“You immediately realize that they're bigger than you are individually,” Fisher said of championship-caliber teams. “And often times guys, I think, are better able to sacrifice and check their ego at the door because they know they're fortunate to be in a situation where they're getting a chance to maybe be on a team that maybe has a chance to win a championship.”
For some, that might not be the case.
Granger and Ben Gordon, another player the Thunder could target if Charlotte finalizes a buyout, both will turn 31 in April. They both are in the final year of their contracts and could seek the most opportunity possible to prove they're worthy of one last big contract.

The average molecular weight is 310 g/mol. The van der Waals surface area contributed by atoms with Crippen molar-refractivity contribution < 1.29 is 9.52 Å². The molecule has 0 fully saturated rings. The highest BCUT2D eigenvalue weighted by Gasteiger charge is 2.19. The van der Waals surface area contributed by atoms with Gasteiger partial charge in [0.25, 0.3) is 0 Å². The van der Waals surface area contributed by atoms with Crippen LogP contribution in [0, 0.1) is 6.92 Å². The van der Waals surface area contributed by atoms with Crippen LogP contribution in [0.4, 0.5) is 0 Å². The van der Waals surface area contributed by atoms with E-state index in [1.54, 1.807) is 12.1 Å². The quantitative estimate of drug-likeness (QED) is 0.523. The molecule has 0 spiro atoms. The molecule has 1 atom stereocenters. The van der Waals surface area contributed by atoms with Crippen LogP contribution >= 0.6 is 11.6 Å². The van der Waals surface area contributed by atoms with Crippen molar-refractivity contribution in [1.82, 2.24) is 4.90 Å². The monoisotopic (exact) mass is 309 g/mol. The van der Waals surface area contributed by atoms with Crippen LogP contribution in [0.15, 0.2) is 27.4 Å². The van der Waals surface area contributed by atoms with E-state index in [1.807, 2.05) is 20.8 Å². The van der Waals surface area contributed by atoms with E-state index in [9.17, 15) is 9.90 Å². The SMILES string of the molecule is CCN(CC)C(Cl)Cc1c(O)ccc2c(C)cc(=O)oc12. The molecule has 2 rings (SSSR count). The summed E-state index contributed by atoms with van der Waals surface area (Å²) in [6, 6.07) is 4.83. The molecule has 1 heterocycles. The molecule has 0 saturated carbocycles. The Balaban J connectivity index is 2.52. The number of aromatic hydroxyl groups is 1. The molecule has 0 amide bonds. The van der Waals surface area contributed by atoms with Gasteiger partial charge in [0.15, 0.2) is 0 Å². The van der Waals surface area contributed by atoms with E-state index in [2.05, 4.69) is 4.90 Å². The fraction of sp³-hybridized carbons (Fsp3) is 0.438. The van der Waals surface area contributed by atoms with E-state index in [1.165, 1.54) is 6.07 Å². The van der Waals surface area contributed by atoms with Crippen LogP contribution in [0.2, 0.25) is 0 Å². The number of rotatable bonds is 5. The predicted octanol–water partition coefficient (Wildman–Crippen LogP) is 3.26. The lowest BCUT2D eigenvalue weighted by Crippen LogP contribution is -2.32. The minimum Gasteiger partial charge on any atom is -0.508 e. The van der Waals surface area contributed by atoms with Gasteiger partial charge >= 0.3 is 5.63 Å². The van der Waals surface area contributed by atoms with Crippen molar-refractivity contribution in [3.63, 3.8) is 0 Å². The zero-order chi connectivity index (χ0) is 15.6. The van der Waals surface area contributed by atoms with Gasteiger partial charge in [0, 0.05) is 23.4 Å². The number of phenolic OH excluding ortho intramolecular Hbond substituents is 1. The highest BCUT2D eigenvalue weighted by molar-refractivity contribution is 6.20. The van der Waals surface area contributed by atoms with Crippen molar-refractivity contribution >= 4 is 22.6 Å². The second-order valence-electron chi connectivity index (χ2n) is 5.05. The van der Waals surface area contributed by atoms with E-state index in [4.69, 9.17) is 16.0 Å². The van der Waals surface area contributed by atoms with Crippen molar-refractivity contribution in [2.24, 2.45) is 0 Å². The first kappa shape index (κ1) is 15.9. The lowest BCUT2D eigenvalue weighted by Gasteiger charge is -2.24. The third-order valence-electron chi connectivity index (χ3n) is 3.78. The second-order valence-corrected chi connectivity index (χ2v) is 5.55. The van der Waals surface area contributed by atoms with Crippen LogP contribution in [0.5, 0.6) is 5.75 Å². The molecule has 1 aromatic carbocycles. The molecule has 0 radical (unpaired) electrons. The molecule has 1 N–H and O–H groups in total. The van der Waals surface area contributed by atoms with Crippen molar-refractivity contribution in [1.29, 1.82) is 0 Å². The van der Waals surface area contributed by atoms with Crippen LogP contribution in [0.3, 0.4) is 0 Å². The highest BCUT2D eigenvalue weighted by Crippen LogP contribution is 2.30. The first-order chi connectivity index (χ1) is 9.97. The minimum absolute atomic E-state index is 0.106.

Another option for the Thunder could be Roger Mason, who, at 33, no longer is playing for long and lucrative deals. But as a career 38.3 percent 3-point shooter, Mason could be the consistent perimeter threat the Thunder is missing. Sacramento is expected to soon release him after acquiring him from Miami at the deadline.
The trickiest part about buyout season for a team like the Thunder, though, is adding a player and fitting him in without giving up anyone. Oklahoma City already is working Russell Westbrook back in, which reduces minutes for other players, while other talented players are finding it difficult to crack the rotation as it is. Unlike a trade, where a player often goes out, minutes aren't being freed up by someone's departure.
Therefore, much of the Thunder's decision-making will be about determining not just which player is the best available, but also which player is the best fit for what the team can offer.
But with two open roster spots, as well as a little wiggle room under the tax line thanks to Ryan Gomes' trade to Boston earlier this season, the Thunder could be a player in buyout season after sitting out this year's deadline dance.